Once again, this is NOT about ideology or support for SpaceX or a tirade against chemical propulsion.  I love what SpaceX does.  I know that we would never get to space without conventional chemical rockets, and thus wouldn't be having this conversation.  I can also do basic math.  Sometimes I make mistakes, but this is a simple multiplication problem that can be done on a pocket calculator.  Most math problems with results that matter, at a global scale, seem to be rather simple multiplication problems.  If you understand the inputs and outputs, then you multiply to arrive at your answer.  Whenever someone tells me that they need more natural gas than America consumes for their Mars colonization scheme to work, then I presume they're either setting up their own very large scale natural gas synthesis plant or they're talking out their rear end and hoping nobody else notices.

Since I've seen no plans for the former, nor mere talk of it, I must assume the latter.  Under my propulsion schemes, we will consume 0.65% of the total US annual natural gas consumption.  Under the SpaceX propulsion scheme, we consume twice as much natural gas as the entire US, every single year for decades on end.  One scheme seems a lot more practical and plausible than the other.  It's not that I don't like their idea, it's that basic math tells me that it requires even more development work and resource inputs than my idea, and not by a little bit.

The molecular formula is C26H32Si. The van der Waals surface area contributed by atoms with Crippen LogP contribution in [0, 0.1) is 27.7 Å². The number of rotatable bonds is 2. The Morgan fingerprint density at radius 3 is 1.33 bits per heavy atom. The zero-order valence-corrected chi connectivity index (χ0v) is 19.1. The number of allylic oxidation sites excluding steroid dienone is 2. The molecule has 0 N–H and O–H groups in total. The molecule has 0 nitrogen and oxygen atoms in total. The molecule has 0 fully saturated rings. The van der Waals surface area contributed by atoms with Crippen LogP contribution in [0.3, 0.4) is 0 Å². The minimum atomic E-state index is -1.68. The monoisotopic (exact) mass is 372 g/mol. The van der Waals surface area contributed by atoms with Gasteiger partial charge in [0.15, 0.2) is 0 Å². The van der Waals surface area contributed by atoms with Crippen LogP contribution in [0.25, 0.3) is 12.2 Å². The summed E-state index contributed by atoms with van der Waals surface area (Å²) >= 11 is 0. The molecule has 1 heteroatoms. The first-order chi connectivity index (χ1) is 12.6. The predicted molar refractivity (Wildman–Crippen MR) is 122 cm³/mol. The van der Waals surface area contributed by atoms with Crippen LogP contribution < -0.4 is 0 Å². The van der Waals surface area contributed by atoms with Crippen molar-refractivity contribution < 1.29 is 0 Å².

If SpaceX starts talking about building the world's largest natural gas synthesis plant, bar none, then fine, I'm onboard with that.  I don't care how a ship is propelled to Mars, so long as it gets there in one piece.

There's nothing speculative about what I've proposed.  High-power fiber channel lasers are real technology.  Adaptive optics are real technology.  If they didn't work, then the military's laser weapons wouldn't work, but clearly they do since they can shoot down missiles from miles away.  Solar-powered satellites are real technology.  Laser ablation of metal substrates is a real industrial process used every day to manufacture semiconductors and other parts.  The work to figure out how much power per unit of thrust and how well lasers work for propulsion has already been completed and revisited again and again.  Basically, all the individual technologies work and all required technologies are at least as affordable as chemical rocket engines.